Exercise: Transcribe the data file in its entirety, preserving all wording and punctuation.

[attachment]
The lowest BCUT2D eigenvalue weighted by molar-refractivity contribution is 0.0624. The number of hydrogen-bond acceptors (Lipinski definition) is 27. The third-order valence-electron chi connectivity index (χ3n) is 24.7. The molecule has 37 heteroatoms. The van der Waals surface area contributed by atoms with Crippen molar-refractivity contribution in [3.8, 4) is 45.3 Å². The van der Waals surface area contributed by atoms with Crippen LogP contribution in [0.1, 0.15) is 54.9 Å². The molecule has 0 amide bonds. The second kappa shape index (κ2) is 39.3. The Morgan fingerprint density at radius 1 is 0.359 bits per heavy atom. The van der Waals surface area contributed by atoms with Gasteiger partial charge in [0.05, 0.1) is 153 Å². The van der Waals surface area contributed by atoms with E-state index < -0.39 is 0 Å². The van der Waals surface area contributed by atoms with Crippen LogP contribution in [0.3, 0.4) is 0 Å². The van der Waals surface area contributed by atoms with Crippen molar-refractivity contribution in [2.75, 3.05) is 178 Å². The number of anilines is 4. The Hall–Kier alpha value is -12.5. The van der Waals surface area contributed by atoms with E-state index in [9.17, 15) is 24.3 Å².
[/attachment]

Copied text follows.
The lowest BCUT2D eigenvalue weighted by molar-refractivity contribution is 0.0624. The number of hydrogen-bond acceptors (Lipinski definition) is 27. The third-order valence-electron chi connectivity index (χ3n) is 24.7. The molecule has 37 heteroatoms. The van der Waals surface area contributed by atoms with Crippen molar-refractivity contribution in [3.8, 4) is 45.3 Å². The van der Waals surface area contributed by atoms with Crippen LogP contribution in [0.1, 0.15) is 54.9 Å². The molecule has 0 amide bonds. The second kappa shape index (κ2) is 39.3. The Morgan fingerprint density at radius 1 is 0.359 bits per heavy atom. The van der Waals surface area contributed by atoms with Gasteiger partial charge in [0.05, 0.1) is 153 Å². The van der Waals surface area contributed by atoms with E-state index < -0.39 is 0 Å². The van der Waals surface area contributed by atoms with Crippen LogP contribution in [0.3, 0.4) is 0 Å². The van der Waals surface area contributed by atoms with Crippen molar-refractivity contribution in [2.75, 3.05) is 178 Å². The number of anilines is 4. The Hall–Kier alpha value is -12.5. The van der Waals surface area contributed by atoms with E-state index in [9.17, 15) is 24.3 Å².